Sejako is so full of positivity, I loved her immediately. She’s a mother of four and was  telling us tales of the family setting off in the car to see Mount Olympus with just “water and salt” in the way she was brought up. That’s the soul of a true African adventurer!

Mma John was impressed by the cleanliness of truck (I had made a bit of an effort over the weekend to get the ‘en suite’ sparkling) and how Zola was reading Shakespeare. When she pressed €30 on me to treat him, it felt like a present from his gogo 🙂 He got on with school while I made lunch before collapsing on the bed for a couple of hours. The café Sampson was sat sending emails from was too smoky for me to go in.

* * *

I started writing the following 3 part poem late in 1994. It was the only thing I completed during the period I slipped from being moderate to more severely ill with M.E. It took me several months.

I was 24.

From the Bench

She sits like Patience on a monument
Smiling at grief

Twelfth Night, II iv 115


Now I am an old woman
I stoop slightly
As if my spine aches to carry my heavy head.
My bones complain
           Noises hurt me
           Crowds fluster me
And sometimes I forget things.

Somedays it’s my heart
And somedays it’s my ears
And somedays it’s my back
And somedays I’m just

I am an old woman
Arthritic hands
Blue with cold on spring days
Not easy to carry bags of shopping
And stairs might as well be mountains.

                                                Walking through the Gardens I saw
                                                Two smiling white-haired old ladies
                                                Sitting on a bench, resting
                                                                  their pink tweed suits
                                                                  their thick ankles
                                                Pausing in the shade.

                                                They overtook me later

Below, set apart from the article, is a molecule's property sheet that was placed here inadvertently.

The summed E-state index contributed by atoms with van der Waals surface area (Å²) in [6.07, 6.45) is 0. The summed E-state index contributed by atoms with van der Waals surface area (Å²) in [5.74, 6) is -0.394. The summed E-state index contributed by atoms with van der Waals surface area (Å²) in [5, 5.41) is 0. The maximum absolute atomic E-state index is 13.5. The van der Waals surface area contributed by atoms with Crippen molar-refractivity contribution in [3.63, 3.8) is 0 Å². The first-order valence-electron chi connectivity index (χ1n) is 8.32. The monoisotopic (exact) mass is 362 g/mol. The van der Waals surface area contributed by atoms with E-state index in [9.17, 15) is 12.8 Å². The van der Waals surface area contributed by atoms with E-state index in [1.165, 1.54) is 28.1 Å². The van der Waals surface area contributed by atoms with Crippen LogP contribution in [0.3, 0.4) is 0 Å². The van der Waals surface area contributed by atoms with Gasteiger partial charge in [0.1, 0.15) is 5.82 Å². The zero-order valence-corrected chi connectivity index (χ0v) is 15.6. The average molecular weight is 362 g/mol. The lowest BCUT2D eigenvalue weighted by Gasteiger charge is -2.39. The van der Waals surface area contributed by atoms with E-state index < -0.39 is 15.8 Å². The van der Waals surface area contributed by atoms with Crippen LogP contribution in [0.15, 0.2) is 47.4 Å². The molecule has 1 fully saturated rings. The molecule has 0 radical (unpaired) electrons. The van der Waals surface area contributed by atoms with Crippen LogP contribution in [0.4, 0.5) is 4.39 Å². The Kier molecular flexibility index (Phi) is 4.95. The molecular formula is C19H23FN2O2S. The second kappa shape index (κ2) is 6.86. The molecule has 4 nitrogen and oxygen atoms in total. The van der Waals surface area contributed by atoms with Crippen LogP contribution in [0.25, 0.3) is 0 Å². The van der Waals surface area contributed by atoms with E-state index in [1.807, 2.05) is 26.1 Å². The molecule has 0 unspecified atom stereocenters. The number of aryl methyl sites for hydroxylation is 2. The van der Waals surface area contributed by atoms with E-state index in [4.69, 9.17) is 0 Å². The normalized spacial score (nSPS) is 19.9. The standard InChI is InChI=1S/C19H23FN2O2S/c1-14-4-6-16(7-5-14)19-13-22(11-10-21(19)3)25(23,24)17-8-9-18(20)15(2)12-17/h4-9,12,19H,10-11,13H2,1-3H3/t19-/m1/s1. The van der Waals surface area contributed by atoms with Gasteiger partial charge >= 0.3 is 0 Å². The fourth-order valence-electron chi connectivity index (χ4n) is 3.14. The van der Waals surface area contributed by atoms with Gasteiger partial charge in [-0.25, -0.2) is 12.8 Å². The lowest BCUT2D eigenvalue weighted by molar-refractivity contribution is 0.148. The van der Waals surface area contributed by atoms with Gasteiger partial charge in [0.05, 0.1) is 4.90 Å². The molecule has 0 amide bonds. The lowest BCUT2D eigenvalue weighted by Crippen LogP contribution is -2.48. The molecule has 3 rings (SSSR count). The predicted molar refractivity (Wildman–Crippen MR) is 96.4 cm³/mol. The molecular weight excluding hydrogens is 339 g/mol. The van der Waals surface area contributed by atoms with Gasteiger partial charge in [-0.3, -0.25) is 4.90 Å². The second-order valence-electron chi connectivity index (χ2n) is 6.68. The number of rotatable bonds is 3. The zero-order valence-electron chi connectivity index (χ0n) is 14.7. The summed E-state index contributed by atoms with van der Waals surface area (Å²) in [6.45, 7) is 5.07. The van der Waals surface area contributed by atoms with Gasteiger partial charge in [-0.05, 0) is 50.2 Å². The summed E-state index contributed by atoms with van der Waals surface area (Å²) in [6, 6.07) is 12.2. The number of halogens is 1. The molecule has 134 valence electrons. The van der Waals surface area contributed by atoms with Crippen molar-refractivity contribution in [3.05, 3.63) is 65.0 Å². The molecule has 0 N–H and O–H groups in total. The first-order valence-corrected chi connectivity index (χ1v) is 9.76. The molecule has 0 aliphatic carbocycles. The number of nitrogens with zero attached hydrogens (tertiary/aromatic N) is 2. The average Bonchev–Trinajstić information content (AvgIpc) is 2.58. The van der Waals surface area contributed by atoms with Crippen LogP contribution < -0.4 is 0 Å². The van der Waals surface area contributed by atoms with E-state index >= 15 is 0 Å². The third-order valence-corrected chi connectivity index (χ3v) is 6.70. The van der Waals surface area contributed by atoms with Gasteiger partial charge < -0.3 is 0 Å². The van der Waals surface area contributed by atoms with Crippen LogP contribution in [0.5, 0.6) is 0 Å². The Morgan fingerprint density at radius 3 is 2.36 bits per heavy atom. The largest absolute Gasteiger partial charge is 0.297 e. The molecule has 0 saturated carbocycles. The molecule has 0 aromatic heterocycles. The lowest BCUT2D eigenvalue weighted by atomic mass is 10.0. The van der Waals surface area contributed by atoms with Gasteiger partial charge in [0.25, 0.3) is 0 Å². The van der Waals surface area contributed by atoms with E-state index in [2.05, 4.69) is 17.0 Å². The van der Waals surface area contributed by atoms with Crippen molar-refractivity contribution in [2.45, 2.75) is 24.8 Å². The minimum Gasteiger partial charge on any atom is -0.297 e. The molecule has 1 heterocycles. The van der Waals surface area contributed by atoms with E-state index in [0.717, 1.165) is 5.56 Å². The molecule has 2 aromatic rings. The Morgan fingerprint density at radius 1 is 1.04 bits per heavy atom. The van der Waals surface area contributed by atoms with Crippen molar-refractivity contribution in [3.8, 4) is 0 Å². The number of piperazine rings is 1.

As I sat on a bench, resting;
                                                I know how their old legs feel.

Somedays I am frustrated:
My body has betrayed me.
Somedays I feel life is passing me by
Yet I am content to sit quietly
Surveying the living
Blankly conscious
I have lost myself.

The most frightening thing is content.

* * *

The next day was another 4am start, driving to the shipping agency Minoan Lines in Piraeus. I sat wedged in the front wrapped in a sleeping bag feeling battered and bleak. Going back to bed from 5.30–8am saved me. At 10.30am I had to meet the shipping clerk Xanthi whom I’d been dealing with on email and turned out to be as lovely in person as I’d anticipated. She confirmed there was absolutely no option for us to travel with the truck, as zero passengers were allowed in the port of Alexandria.

A thousand thanks to Xanthi Nannou and Mari Papagrigoraki of Minoan Lines

For the first time on this trip, Big Reg and family Sampson were going to be separated. I was trying not to find the prospect of travelling without a kitchen or a bed in tow terrifying.

We called in on the Egypt Airline offices and got more bad news – they were no longer flying direct to Alex and all the flights I’d seen online had been cancelled between Oct-June. I was praying we weren’t going to have to fly to Cairo and then bus or train north.

We parked near the Acropolis just before it closed at 6pm. I realised there was no way I could possibly walk up there but still it was awe-inspiring to look up and see the Parthenon lit up at dusk.